Grimes earns national recognition

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York Revolution center fielder Scott Grimes (pictured above right) capped his record-setting season by earning first-team honors on Baseball America’s All-Independent Leagues Team. This year’s team is comprised of players from seven different independent leagues around the country. Grimes, 27, was one of just two Atlantic League players to earn first-team honors. Newark outfielder Brian Barton, a former big leaguer, also earned first-team honors.
Grimes led the minors in runs scored, plating an Atlantic League single-season record 138 runs in 132 games. He destroyed the former mark (119) established by Lancaster’s Michael Woods in 2008. It’s unlikely Grimes’ record will ever be broken. The Atlantic League could shift to a 126-game scheduled next season. But more importantly Grimes possessed a unique skill set. He was young enough (he turned 27 in September) to play almost every day, he consistently reached base (.429 OBP), he hit for average (.312 BA), he moved himself into scoring position (28 SBs), and he had power (17 HRs, 32 2Bs). He also played on the league’s best hitting club.
The leadoff man for the league-champion Revolution, Grimes played a pivotal role in York’s championship run. He batted .371 in the playoffs, homering on the road against Somerset in Game 3 of the Freedom Division Series to ensure the series would return to York for a decisive Game 5. He also scored the eventual game-winning run in York’s series-clinching victory in Bridgeport, sparking a rally by hitting a single off former big league closer Jorge Julio.
“There’s no doubt what Scotty is,” York manager Andy Etchebarren said during the postseason. “Everybody who watched Scotty all year, knows what he is. There’s no doubt in my mind he’s the MVP. No doubt.”


Grimes came to York in the preseason on the recommendation of Southern Maryland manager Butch Hobson. Hobson managed Nashua in the Can-Am League, the same league where Grimes earned Player of the Year honors after a standout 2008 season with the Worcester (Mass.) Tornadoes. The New York Mets signed Grimes to a minor league deal for the 2009 season, but Grimes played in just 27 games in the Mets system after being hit by a pitch and breaking a bone in his hand. He answered any questions about his durability by playing in all but eight games for the Revolution this season.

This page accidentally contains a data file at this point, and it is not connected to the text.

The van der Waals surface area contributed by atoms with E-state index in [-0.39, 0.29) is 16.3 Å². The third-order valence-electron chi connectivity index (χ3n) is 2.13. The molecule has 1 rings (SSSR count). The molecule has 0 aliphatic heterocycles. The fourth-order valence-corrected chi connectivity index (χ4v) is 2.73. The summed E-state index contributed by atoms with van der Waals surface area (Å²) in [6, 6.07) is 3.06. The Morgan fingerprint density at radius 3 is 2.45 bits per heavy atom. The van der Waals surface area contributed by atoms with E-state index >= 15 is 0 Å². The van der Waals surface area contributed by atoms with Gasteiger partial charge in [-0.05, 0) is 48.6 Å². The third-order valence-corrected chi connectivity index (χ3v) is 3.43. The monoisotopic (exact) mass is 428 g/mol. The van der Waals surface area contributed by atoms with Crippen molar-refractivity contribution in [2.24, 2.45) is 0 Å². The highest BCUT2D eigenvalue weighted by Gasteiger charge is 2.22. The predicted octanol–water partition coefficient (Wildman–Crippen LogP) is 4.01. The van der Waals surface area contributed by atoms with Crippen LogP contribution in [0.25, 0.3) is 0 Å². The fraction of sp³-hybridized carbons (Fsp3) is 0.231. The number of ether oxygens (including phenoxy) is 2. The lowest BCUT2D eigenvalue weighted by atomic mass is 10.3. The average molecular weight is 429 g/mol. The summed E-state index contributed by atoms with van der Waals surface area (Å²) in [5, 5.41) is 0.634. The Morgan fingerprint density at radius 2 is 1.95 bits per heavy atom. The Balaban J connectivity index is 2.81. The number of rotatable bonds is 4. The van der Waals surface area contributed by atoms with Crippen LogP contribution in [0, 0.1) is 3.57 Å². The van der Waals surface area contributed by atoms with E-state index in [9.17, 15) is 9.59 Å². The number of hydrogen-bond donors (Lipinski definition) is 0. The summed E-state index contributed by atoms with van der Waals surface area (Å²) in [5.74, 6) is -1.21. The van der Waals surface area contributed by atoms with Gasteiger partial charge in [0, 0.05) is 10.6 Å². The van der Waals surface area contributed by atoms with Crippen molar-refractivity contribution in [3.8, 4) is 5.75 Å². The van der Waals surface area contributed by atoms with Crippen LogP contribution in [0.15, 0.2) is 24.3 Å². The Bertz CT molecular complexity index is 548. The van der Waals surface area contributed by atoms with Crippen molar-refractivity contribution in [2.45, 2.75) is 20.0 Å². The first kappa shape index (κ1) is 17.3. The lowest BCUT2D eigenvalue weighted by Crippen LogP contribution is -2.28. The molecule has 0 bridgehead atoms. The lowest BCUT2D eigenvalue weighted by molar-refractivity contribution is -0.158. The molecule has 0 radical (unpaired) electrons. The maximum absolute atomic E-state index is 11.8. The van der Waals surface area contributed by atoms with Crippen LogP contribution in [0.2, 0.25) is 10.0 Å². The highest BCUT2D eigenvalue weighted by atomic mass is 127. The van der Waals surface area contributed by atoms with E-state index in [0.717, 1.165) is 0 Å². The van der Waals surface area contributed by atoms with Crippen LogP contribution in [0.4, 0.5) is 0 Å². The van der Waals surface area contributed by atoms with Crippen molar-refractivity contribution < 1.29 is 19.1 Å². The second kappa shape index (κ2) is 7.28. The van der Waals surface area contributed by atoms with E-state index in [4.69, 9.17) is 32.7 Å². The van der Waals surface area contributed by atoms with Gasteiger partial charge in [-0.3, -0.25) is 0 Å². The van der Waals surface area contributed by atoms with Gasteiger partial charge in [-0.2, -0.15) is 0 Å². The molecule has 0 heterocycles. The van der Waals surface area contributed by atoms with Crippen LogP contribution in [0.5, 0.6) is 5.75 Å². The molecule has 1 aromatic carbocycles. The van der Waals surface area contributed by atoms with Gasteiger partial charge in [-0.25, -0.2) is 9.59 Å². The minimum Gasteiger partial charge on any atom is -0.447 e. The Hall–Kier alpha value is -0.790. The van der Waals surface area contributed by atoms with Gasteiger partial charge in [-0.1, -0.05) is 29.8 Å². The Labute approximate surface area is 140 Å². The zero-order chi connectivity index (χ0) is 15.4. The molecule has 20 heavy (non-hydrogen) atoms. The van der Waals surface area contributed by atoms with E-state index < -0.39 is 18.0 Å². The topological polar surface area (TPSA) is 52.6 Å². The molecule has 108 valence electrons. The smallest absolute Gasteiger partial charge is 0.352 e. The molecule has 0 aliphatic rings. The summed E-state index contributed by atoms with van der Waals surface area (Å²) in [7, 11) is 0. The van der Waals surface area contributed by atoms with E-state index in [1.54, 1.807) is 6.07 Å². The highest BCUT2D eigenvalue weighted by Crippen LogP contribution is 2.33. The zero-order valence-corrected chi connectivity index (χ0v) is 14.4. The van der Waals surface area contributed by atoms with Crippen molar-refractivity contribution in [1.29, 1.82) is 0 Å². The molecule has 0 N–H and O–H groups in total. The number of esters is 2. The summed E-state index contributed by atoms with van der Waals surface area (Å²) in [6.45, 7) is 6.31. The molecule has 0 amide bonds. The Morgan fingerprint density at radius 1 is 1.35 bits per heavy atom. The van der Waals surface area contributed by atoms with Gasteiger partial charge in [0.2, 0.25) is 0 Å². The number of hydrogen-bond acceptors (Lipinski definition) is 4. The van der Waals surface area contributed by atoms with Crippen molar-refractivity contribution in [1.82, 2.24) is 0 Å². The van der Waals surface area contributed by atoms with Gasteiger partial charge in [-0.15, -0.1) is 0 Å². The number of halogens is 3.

“The only thing I expected from him was effort,” Revolution Director of Player Procurement Michael Kirk said about his expectations for Grimes headed into 2010. “I heard he had all the tools … but I knew he was going to go all out. I didn’t realize he would end up being one of the finest outfielders in all of independent baseball.”
Grimes shrugged off his individual numbers during interviews throughout the season, opting to point to the accomplishments of his teammates. He viewed the single-season runs scored record as a team honor.
“This is the best (team) I’ve been a part of hands down,” Grimes said in the moments after winning the league championship. “This is what matters the most — right here.”
He shared Atlantic League Player of the Year honors with Lancaster third baseman Aaron Herr.
Herr, Southern Maryland starter Dan Reichert, and Bridgeport closer Jorge Julio earned second-team honors.

About Jim Seip

Jim Seip wore a cookie monster costume to help close out the Spectrum on Oct. 31, 2009.

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